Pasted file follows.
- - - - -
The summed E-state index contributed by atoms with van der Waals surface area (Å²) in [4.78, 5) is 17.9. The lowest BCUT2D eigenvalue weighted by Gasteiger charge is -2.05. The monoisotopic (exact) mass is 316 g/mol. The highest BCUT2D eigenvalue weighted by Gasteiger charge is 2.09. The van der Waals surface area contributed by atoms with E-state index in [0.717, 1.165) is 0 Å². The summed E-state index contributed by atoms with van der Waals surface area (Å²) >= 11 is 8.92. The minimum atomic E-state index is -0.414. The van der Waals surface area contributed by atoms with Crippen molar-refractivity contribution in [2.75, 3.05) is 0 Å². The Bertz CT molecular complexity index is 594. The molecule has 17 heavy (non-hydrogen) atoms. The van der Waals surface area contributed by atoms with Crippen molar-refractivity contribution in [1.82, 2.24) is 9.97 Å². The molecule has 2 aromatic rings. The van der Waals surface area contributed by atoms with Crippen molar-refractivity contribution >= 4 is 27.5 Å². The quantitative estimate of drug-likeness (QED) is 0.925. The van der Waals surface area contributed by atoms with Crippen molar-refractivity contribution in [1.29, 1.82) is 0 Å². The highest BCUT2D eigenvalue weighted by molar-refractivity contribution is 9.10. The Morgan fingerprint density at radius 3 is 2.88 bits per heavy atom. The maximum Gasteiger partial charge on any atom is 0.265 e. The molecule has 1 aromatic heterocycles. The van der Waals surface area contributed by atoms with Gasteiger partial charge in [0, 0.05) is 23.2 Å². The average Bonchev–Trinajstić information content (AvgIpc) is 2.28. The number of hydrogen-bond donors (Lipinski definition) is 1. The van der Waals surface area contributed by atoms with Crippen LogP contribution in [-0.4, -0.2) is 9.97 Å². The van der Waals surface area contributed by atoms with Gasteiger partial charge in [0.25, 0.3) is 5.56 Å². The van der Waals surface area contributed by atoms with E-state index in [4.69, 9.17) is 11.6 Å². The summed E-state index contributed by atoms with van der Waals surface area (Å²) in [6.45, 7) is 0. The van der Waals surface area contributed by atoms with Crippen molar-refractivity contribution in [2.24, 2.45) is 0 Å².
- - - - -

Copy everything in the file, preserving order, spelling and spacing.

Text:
The summed E-state index contributed by atoms with van der Waals surface area (Å²) in [4.78, 5) is 17.9. The lowest BCUT2D eigenvalue weighted by Gasteiger charge is -2.05. The monoisotopic (exact) mass is 316 g/mol. The highest BCUT2D eigenvalue weighted by Gasteiger charge is 2.09. The van der Waals surface area contributed by atoms with E-state index in [0.717, 1.165) is 0 Å². The summed E-state index contributed by atoms with van der Waals surface area (Å²) >= 11 is 8.92. The minimum atomic E-state index is -0.414. The van der Waals surface area contributed by atoms with Crippen molar-refractivity contribution in [2.75, 3.05) is 0 Å². The Bertz CT molecular complexity index is 594. The molecule has 17 heavy (non-hydrogen) atoms. The van der Waals surface area contributed by atoms with Crippen molar-refractivity contribution in [1.82, 2.24) is 9.97 Å². The molecule has 2 aromatic rings. The van der Waals surface area contributed by atoms with Crippen molar-refractivity contribution >= 4 is 27.5 Å². The quantitative estimate of drug-likeness (QED) is 0.925. The van der Waals surface area contributed by atoms with Crippen molar-refractivity contribution in [1.29, 1.82) is 0 Å². The highest BCUT2D eigenvalue weighted by molar-refractivity contribution is 9.10. The Morgan fingerprint density at radius 3 is 2.88 bits per heavy atom. The maximum Gasteiger partial charge on any atom is 0.265 e. The molecule has 1 aromatic heterocycles. The van der Waals surface area contributed by atoms with Gasteiger partial charge in [0, 0.05) is 23.2 Å². The average Bonchev–Trinajstić information content (AvgIpc) is 2.28. The number of hydrogen-bond donors (Lipinski definition) is 1. The van der Waals surface area contributed by atoms with Crippen LogP contribution in [-0.4, -0.2) is 9.97 Å². The van der Waals surface area contributed by atoms with Gasteiger partial charge in [0.25, 0.3) is 5.56 Å². The van der Waals surface area contributed by atoms with E-state index in [4.69, 9.17) is 11.6 Å². The summed E-state index contributed by atoms with van der Waals surface area (Å²) in [6.45, 7) is 0. The van der Waals surface area contributed by atoms with Crippen molar-refractivity contribution in [2.24, 2.45) is 0 Å².